Premarital Planning with Asset Protection TrustsDownload (PDF) article
Preserving and protecting assets is top of mind for many who are planning to get married, which is why it's smart to consider a prenuptial agreement in the event the marriage fails. Prenups may not always achieve their objectives, so it is smart to also consider an Asset Protection Trust during your premarital planning. An Asset Protection Trust eliminates the prenup requirements and is an effective way to protect assets in the event of a divorce. The financial and premarital planning experts at Key Private Bank share their opinions on a prenuptial agreement versus an Asset Protection Trust.
Is love all you need? Premarital planning with Asset Protection Trusts.
Wealth preservation - preserving and protecting hard-earned assets from loss to future creditors and ex-spouses - is one of the top financial planning goals of high net worth individuals. Since "love may not be all you need," many individuals planning to get married have considered a prenuptial agreement ("prenup") to protect assets in the event the marriage fails.
A prenup is a contract between the parties that divides assets in the event of a divorce. Why does the issue of a prenup come up so often prior to marriage? The answer is simple. Statistics show that 40% to 50% of first marriages end in divorce. And the chance of divorce occurring in subsequent marriages is even greater - 60% of second marriages and 73% of third marriages.
Individuals who have accumulated assets prior to the marriage want to protect them from distribution to an ex-spouse in the event of a future divorce. This is particularly important to individuals who own interests in a family business. Most families would prefer to avoid involvement or ownership of family business interests by a family member's ex-spouse.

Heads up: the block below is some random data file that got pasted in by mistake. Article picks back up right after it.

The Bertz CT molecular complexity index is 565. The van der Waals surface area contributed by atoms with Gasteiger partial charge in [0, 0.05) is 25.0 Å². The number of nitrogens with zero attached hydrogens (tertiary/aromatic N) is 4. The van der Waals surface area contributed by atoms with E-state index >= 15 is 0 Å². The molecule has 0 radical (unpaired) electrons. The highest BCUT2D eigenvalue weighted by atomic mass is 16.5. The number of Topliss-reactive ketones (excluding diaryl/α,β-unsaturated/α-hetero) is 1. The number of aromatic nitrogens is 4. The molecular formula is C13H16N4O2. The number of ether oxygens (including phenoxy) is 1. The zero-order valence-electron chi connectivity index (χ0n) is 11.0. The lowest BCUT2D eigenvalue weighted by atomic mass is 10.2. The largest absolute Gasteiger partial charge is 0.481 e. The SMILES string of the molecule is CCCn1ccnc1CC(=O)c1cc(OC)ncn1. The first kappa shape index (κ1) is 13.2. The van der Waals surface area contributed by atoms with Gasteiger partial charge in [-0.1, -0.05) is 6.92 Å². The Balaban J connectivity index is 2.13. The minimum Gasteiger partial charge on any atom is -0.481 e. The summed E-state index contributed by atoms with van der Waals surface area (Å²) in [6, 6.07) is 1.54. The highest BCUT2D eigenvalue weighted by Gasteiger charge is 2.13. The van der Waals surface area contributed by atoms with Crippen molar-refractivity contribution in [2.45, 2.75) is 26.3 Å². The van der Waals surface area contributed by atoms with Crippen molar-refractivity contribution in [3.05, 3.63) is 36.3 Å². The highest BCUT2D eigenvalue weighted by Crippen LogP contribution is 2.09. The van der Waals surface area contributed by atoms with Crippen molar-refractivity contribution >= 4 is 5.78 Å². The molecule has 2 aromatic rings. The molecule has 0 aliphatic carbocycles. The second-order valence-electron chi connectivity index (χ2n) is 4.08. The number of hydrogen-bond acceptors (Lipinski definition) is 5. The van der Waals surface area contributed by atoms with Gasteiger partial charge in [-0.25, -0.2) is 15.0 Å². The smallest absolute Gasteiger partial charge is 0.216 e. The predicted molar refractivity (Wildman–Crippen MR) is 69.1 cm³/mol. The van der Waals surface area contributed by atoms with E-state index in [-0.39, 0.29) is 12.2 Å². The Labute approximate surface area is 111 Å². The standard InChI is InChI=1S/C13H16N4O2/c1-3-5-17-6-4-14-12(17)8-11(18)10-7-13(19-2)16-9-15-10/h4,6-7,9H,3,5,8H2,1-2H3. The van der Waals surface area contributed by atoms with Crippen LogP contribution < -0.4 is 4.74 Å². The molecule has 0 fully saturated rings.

While many people turn to a prenup to address these types of issues, there is a real concern that a prenup will not achieve its objectives. But there is an alternative to a prenup that eliminates the unpleasant, troublesome prenup requirements and is an effective way to protect assets in the event of a future divorce - an Asset Protection Trust.
The Downside to Prenups
Properly executed prenups are enforceable in every state. Although the laws of each state differ, there are some general requirements that must be met in order for the prenup to be upheld by a court if contested by a disgruntled ex-spouse. They are:
- It must be free of fraud, undue influence and duress.
- The parties should have separate legal counsel, which might be very expensive.
- The prenup should be signed before the wedding invitations are mailed. If it is signed too close to the wedding, it may be unenforceable.
- Each party must make full financial disclosure of all assets owned at the time. This, in itself, could preclude a prenup for those who do not want to share the extent of their wealth.
Parents and siblings may insist on a prenup, particularly when the individual owns stock in a family business, for fear that the stock may be distributed to the ex-spouse. There are also personal reasons why many prenups are not executed by both parties. They are clearly unromantic and question the intent of the parties to commit to the marriage. The process of drafting the prenup can cause friction and, in some cases, even terminate the marriage plans.
The Alternative: An Asset Protection Trust